The females cluster together on the cactus leaf feeding on its juices
The male lives only long enough to fertilize the females (Many, many females…)
Lifecycle After the eggs hatch, the male nymphs produce a white sticky substance which they use to have the wind blow them to another cactus. Males will then develop wings in order to be able to find females. Females crawl to a good spot on the leaf (Usually surrounding their mother)and bite into it where they will stay until laying their eggs after they have been fertilized.
What makes these insects so important? Females and eggs produce a bitter, astringent chemical substance that is a predator deterrent. This substance is called carminic acid or carmine. It is particularly effective against ants. The pyralid moth (Laetilia coccidivora) eats cochineal and stores carminic acid in its gut to repel predatory ants.
Carminic acid is bright red… Photo credit: Stefanie Tietz
…but you have to crush the bug to get the juice… Photo credit: Stefanie Tietz
Cochineal is grown in special farms… Photo credit: Stefanie Tietz
…or get harvested in the wild.
The bugs are collected and dried bugs are ground up…
And then the powder can be stored and used as needed Photo credit : Stefanie Tietz
Cochineal is best for dyeing natural fibers such as wool and silk.
Which can then be made into textiles or rugs. Photo credit: Stefanie Tietz
An example of different hues (on right) Photo credit: Stefanie Tietz
Cochineal color (Carmine) is Water- soluble Resists degradation over time Light and heat stable Oxidation-resistant Generally considered to be more stable than most synthetic dyes. Neither toxic nor carcinogenic (but can cause anaphylatic shock in allergic individuals)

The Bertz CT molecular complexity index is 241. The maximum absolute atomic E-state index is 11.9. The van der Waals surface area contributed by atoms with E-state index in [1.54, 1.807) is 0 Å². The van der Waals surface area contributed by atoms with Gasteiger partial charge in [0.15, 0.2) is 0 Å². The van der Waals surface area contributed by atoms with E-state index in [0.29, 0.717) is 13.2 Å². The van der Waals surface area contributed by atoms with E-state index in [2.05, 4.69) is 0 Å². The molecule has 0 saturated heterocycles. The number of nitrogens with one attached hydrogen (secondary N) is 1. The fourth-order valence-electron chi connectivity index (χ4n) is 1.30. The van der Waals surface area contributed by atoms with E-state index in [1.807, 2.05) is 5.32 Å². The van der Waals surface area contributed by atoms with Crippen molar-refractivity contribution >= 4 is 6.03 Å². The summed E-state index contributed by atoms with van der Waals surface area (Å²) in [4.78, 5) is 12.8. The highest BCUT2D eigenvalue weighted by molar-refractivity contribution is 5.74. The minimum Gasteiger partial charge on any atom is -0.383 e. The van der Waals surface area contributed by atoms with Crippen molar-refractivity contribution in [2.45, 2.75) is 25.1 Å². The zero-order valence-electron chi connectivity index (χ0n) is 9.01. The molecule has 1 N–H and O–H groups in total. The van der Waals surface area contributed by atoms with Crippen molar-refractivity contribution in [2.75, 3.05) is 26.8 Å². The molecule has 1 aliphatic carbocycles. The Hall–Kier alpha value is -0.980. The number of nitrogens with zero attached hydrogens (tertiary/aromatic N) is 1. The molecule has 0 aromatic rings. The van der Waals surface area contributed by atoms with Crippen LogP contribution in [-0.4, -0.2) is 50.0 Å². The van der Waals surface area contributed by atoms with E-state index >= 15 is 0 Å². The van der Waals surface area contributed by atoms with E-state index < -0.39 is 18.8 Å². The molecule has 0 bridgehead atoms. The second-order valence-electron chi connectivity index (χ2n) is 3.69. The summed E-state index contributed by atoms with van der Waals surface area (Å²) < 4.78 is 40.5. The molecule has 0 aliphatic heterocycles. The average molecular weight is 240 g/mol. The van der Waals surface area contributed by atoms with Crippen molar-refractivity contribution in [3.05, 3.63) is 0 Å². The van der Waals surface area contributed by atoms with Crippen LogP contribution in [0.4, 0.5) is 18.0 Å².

Because it is non-toxic it can be used as food coloring Photo credit : Stefanie Tietz
As well as in cosmetics
Cochineal Has been harvested in Mexico since about 1200 BC (In Peru since 1500 BC). The Mixtec people were valued by the Spanish after the conquest for their skill in cochineal production. It was highly prized by the Spaniards and in value considered second to silver. It was used as currency both by indigenous rulers, as well as Spanish conquerors.
Ancient codex showing tribute payments due in cochineal codex Mendoza folio 43
The Mixtec Nochiztlan was a major Mixtec center and source for cochineal in pre-Hispanic times. The name means Place of cactus blood. Coixtlahuaca: Seat of Mixtec royal power and focus of important manuscripts and maps. (Codices). Mayor trading center for cochineal.
One little bug… So very important in history!
References: ex.htmlhttp://www.botgard.ucla.edu/html/botanytextbooks/economicbotany/Cochi neal/index.html Rodriguez, L.C., Mendez, M.A. Niemeyer, H.M.( 2001)Direction of dispersion of cochineal within the Americas. Antiquity, March, 2001 retrieved from: g=content;col1